FBI arrests man in ‘Rebecca’ musical finance scheme on Broadway

A scene from the musical "Rebecca" at Vienna's Raimund Theatre. A planned Broadway version was canceled recently.
(Stephan Tirerenberg / Associated Press)

A Long Island businessman has been arrested on suspicion of defrauding producers of the aborted Broadway musical “Rebecca.” Officials with the FBI and the U.S. Attorney’s office made the announcement early Monday morning.

Mark Hotton, a 46-year-old businessman and stockbroker from West Islip, N.Y., is being charged with defrauding the musical’s producers by “fabricating the prospect of $4.5 million in financing commitments and the possibility of a $1.1 million loan,” according to officials at both offices.

They said Hotton was looking forward to $60,000 in fees and commissions from the financing deal made through his company, TM Consulting. They also said Hotton is being charged with a second count of fraud relating to a Connecticut real estate company.

The “Rebecca” scheme allegedly involved the fabrication of four overseas investors whom Hotton apparently concocted out of thin air. He claimed that they were collectively putting $4.5 million into the Broadway production.


When producers starting demanding the money, Hotton allegedly started fabricating stories of illness and even the death of one of the fake investors, according to the FBI and U.S. Attorney’s office. They said Hotton subsequently tried to broker a $1.1 million loan for the producers, inventing a second set of investors.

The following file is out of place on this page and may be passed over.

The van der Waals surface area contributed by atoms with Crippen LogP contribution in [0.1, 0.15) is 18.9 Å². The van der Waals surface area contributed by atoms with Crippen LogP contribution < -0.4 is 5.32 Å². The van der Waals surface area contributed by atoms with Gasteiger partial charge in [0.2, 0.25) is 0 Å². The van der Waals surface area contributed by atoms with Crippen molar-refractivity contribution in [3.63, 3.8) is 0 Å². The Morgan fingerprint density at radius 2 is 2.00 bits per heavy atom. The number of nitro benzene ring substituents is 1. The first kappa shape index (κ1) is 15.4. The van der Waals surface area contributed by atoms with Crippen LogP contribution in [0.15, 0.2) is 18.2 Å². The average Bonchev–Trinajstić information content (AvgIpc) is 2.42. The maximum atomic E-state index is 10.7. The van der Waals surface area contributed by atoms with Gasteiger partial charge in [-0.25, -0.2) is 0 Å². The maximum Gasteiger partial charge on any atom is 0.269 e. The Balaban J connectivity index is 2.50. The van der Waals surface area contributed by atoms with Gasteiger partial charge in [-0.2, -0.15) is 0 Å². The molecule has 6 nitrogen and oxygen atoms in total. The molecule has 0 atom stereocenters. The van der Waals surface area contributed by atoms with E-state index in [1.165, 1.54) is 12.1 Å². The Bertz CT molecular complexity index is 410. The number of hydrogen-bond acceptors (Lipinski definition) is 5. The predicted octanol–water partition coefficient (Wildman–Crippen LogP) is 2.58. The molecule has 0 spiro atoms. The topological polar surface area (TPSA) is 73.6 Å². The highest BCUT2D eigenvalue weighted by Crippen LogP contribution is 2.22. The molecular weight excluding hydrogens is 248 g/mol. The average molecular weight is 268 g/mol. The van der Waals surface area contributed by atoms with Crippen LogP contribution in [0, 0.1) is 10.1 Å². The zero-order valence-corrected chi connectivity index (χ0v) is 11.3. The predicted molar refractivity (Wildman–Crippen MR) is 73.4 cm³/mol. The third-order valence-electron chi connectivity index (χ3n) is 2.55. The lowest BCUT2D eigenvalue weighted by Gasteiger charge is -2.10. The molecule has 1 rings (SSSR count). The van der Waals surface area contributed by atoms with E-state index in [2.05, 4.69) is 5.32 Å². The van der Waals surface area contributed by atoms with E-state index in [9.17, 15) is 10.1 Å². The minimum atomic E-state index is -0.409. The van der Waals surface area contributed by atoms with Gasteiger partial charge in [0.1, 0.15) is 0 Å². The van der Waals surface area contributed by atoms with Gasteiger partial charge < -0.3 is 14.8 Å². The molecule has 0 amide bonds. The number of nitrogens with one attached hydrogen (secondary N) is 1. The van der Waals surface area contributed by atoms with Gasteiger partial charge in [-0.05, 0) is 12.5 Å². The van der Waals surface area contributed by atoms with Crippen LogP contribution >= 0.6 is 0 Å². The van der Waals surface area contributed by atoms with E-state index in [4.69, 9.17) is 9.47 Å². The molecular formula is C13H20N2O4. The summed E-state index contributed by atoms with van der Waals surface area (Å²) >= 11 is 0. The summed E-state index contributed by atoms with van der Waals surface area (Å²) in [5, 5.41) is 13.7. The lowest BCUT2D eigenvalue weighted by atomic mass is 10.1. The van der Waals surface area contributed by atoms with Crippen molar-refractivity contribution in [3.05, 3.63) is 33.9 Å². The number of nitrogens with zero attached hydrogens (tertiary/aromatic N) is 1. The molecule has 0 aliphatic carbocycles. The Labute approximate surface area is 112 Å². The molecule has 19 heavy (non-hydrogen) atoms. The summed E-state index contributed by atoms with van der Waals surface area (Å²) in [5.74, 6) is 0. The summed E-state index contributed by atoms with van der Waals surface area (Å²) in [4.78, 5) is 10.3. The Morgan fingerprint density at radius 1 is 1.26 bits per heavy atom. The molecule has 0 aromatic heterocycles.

“Rebecca” had been expected to start performances this fall at the Broadhurst Theatre in New York. The musical, based on the Daphne du Maurier novel, has already been performed in Europe, including at venues in Austria and Germany.

After a number of delays, the musical was officially canceled earlier this month. In recent weeks, the New York Times had reported on the alleged mystery investors and the lead producer of “Rebecca,” Ben Sprecher.

The musical was written by Michael Kunze and Sylvester Levay, and was first performed in German; the English translation of the show is by playwright Christopher Hampton.

Officials with the FBI and U.S. Attorney’s office said that Hotton is being charged with two counts of wire fraud and that he faces a maximum term of 20 years in prison on each count.


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